July 12, 2012, by lgzal
Remaking retail banking?
Over a long period of time the financial services industry has been celebrated as one of the UK’s few globally competitive industries. During the 1990s it was embraced by the Labour government in a Faustian pact wherein the City would be allowed to run free, encouraged in its competition for financial centre pre-eminence with New York through a deregulatory arms race. In return, the government would hoover up tax revenues derived from the profits, salaries and bonuses of the booming financial services industry, which could be used to fund other activities, including investment in public services in those regions beyond the booming south of England. The former reservations earlier incarnations of Labour might have had about finance were cast aside. As Peter Mandelson, a leading figure in the party over the past 25 years famously observed, Labour was ‘intensely relaxed’ about people becoming filthy rich, as long as they paid their taxes.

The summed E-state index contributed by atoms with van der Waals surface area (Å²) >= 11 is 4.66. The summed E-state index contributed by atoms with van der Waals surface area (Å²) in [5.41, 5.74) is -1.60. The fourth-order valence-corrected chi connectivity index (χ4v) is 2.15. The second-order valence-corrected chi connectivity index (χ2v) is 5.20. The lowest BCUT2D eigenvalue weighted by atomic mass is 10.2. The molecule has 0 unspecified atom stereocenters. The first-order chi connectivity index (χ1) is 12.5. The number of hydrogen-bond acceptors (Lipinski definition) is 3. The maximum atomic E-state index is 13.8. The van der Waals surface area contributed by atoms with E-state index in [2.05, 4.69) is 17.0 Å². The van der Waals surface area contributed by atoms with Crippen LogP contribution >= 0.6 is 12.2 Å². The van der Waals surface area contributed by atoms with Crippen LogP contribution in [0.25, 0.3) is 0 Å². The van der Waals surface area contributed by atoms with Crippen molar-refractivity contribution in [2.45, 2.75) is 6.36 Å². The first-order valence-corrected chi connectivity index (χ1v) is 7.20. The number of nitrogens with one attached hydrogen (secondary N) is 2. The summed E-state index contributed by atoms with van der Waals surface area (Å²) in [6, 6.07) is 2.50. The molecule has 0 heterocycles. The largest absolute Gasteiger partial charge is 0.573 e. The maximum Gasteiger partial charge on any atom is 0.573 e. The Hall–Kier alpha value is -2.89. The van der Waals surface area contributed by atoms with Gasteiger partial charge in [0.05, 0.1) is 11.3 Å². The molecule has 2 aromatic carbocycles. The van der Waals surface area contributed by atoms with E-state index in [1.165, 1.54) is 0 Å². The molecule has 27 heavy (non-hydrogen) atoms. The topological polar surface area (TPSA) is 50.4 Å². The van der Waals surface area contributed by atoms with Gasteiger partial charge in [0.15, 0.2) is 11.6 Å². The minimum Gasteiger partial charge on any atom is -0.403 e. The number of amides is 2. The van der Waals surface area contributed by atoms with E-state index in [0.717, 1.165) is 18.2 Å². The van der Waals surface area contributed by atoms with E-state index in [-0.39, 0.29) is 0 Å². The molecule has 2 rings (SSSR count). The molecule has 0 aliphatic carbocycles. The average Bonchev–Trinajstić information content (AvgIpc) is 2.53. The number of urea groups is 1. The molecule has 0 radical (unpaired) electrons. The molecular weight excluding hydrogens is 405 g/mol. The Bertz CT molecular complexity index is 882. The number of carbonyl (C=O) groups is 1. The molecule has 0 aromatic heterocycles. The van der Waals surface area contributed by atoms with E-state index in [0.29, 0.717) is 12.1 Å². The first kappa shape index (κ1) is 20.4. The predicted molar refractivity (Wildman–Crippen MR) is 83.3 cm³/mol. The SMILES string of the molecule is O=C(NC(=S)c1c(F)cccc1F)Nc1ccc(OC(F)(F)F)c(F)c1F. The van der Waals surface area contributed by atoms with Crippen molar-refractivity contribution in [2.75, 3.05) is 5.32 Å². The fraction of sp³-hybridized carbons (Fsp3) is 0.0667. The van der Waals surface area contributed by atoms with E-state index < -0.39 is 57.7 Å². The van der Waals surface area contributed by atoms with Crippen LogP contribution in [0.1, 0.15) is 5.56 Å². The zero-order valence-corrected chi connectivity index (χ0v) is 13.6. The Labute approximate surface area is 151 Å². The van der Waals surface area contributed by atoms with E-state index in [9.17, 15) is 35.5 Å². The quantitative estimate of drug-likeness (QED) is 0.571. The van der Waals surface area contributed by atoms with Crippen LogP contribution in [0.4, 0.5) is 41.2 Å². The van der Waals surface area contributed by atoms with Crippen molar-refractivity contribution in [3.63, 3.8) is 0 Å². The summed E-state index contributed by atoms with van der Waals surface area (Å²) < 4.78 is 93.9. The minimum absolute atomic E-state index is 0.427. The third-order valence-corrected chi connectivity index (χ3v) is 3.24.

However, in the wake of a financial crisis and the loss of office, it seems that the Labour Party has shifted its position both on the financial sector and the filthy rich, not least because its seems that many of the latter were doing all they could to pay as little tax as possible. Responding to the growing public distaste for financial excesses and malfeasance in an era of austerity, Ed Miliband, Labour leader, and Ed Balls, Shadow Chancellor, used the latest UK financial scandal – the fixing of LIBOR rates by employees of Barclays Banks, which resulted in the exit of its chief executive – to launch their reconsideration of the social and economic role of the banking sector. They argued that retail and investment (or ‘casino’) banking should be forcibly divided along the lines of the recommendations of the 2011 Independent Commission on Banking which would free the state from the responsibility to bail out banks ‘too big to fail’ but also allow retail banking to be recast as a more benign supportive activity for the rest of the economy, which Miliband described as ‘Stewardship banking’, and would see banking once again become a trusted and respected profession and public servant, on a par with teaching, medicine and law. Balls and Miliband also argued that the UK needs a more competitive retail financial sector, to improve the lot of consumers, with the creation of at least two ‘challenger banks’ that could be given a head start by forcing incumbent banks to hand over some of their branches to create a ready-made banking network. In addition, Labour seem to be returning to the issues of financial exclusion and inclusion, an area of policy they championed while in office, but which in practice was limited by an implicit agreement that it should not derail the competitiveness of the sector nor do anything that would seem unduly at odds with a market-oriented sensibility. Now, in opposition, Labour seems to be gearing up for a much more direct engagement with the problems of financial exclusion, with Miliband referring indirectly to the US Community Reinvestment Act suggesting that government could force UK banks to disclose information on the geography of their lending behaviour to identify socio-spatial exclusionary practices, arguing that ‘Some of the most deprived areas of the country are currently almost entirely excluded from banking services’.